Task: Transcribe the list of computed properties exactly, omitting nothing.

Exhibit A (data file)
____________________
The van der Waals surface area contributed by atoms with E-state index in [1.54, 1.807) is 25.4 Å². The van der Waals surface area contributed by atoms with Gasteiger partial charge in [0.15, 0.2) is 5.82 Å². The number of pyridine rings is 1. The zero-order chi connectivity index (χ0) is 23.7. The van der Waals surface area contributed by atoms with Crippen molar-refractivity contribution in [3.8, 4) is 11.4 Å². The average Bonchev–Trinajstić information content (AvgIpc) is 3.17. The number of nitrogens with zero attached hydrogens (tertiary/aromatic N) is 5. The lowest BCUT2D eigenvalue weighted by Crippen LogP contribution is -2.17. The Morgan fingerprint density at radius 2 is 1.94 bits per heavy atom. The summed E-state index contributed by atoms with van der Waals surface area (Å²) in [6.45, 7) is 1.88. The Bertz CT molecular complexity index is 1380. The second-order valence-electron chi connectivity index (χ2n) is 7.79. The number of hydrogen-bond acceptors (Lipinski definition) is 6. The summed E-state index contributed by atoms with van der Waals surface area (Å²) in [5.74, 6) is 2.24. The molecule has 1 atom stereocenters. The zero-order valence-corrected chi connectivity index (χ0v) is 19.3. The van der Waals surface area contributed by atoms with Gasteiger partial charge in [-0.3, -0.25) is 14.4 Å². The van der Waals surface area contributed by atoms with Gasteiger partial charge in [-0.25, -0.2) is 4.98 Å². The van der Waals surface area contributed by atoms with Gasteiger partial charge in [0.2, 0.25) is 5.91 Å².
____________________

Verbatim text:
The van der Waals surface area contributed by atoms with E-state index in [1.54, 1.807) is 25.4 Å². The van der Waals surface area contributed by atoms with Gasteiger partial charge in [0.15, 0.2) is 5.82 Å². The number of pyridine rings is 1. The zero-order chi connectivity index (χ0) is 23.7. The van der Waals surface area contributed by atoms with Crippen molar-refractivity contribution in [3.8, 4) is 11.4 Å². The average Bonchev–Trinajstić information content (AvgIpc) is 3.17. The number of nitrogens with zero attached hydrogens (tertiary/aromatic N) is 5. The lowest BCUT2D eigenvalue weighted by Crippen LogP contribution is -2.17. The Morgan fingerprint density at radius 2 is 1.94 bits per heavy atom. The summed E-state index contributed by atoms with van der Waals surface area (Å²) in [6.45, 7) is 1.88. The Bertz CT molecular complexity index is 1380. The second-order valence-electron chi connectivity index (χ2n) is 7.79. The number of hydrogen-bond acceptors (Lipinski definition) is 6. The summed E-state index contributed by atoms with van der Waals surface area (Å²) in [5.74, 6) is 2.24. The molecule has 1 atom stereocenters. The zero-order valence-corrected chi connectivity index (χ0v) is 19.3. The van der Waals surface area contributed by atoms with Gasteiger partial charge in [-0.3, -0.25) is 14.4 Å². The van der Waals surface area contributed by atoms with Gasteiger partial charge in [-0.25, -0.2) is 4.98 Å². The van der Waals surface area contributed by atoms with Gasteiger partial charge in [0.2, 0.25) is 5.91 Å².